Robin Hanson in the NYTimes piece probably reminds people of the nerdy kid they knew in middle school who got beaten up by the boys destined to grow up into alpha males. The perception of Robin's low status (including an older wife who doesn't respect him) led to the generally hostile comments readers appended to that story.

If, by contrast, Howley had found and written about a married cryonicist businessman, financially successful, with regular guy interests like hunting and sports, the hint that he still has his "game" going for him, and a younger, pretty wife who disagreed with him about cryonics, I would bet that this alternative article would have generated fewer negative responses because of our natural disinclination to attack alpha males.
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Joined: November 30th, 2005, 4:41 am

August 19th, 2010, 4:00 am #5

... and English is as current a language as Latin now is.

Perhaps Chinese would be a good pick? Russian and Japanese appear to be passe. Over time, English will have been surpassed in Canada by French, and in the USA by Spanish. Those will also be assimilated. And also of course the OMG Holy Singularity AI will not be using the alphabet characters and numbers familiar to the Western World. Stay tuned to get Adjusted.

Cheers,

FD
Pay attention to the start of the link:

http://www.youtube.com/watch?v=cL9Wu2kWwSY
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Joined: March 3rd, 2005, 2:52 am

August 19th, 2010, 4:16 am #6

http://en.wikipedia.org/wiki/List_of_co ... population

In fact, educated Indians need to speak English because the country has no common language otherwise. Writer Pico Iyer's parents had to communicate in English in their marriage because they grew up speaking mutually unintelligible native Indian languages.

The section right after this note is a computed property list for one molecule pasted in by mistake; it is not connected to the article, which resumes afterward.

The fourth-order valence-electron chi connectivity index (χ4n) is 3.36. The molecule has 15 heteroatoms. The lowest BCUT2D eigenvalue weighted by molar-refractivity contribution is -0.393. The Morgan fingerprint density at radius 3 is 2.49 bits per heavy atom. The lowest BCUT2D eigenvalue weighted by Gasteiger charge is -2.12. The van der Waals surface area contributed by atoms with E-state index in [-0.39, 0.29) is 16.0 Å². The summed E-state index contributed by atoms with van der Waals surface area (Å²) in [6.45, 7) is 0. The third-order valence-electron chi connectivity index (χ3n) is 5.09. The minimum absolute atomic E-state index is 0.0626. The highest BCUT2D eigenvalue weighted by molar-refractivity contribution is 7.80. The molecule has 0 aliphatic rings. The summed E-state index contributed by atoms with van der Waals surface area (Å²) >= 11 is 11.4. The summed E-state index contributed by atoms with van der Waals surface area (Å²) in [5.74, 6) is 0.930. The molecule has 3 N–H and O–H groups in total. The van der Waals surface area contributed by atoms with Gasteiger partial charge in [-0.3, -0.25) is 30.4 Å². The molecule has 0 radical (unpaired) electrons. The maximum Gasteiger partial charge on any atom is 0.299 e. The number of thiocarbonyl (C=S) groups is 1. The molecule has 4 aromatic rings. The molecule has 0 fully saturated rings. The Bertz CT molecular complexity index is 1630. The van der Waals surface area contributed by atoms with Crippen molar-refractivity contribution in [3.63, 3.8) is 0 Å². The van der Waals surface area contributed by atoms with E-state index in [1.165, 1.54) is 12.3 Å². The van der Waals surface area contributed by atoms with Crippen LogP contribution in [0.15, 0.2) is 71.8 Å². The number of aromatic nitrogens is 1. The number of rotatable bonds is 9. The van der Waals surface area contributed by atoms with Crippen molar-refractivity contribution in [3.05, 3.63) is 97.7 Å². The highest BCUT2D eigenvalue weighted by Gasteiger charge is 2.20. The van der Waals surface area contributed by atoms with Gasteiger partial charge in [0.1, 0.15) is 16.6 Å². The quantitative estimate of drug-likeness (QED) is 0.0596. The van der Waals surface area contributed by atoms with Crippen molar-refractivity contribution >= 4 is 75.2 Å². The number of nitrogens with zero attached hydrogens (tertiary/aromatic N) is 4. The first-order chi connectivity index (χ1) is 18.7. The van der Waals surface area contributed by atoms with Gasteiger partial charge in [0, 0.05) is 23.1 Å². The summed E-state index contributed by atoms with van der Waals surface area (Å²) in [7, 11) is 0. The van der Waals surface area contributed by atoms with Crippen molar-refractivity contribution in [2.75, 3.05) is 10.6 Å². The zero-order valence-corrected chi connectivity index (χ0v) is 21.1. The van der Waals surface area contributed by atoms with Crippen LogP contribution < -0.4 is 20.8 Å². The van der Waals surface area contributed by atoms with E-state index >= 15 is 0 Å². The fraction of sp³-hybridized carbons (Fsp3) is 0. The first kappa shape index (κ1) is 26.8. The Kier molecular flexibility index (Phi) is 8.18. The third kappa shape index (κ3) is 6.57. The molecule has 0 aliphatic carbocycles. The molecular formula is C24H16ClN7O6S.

Last edited by advancedatheist on August 19th, 2010, 4:18 am, edited 1 time in total.
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Joined: November 30th, 2005, 4:41 am

August 19th, 2010, 4:49 am #7

I know of someone who is from India, and he recently informed me there are over 1,600 different dialects in India. I was so astounded I think my jaw hit the floor.

Here is version 4.0: http://www.youtube.com/watch?v=6ILQrUrEWe8
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Joined: April 30th, 2006, 1:38 am

August 19th, 2010, 12:51 pm #8

My answer to this question addresses the public's misconceptions of cryonics, and how it adversely affects the growth (or lack thereof) of the cryonics movement. This is a discussion that I wish more cryonicists would engage in. Without growth in membership, and therefore lack of fresh dollars, cryonics will always be a small, fringe movement. The improvements that Melody is championing will never be realized consistently without financial growth. Research will continue to be slow and advances meager. Think about it, how far has cryonics advanced since Dr. Bedford was frozen forty-three years ago? Not nearly what one would expect for such a long period of existence.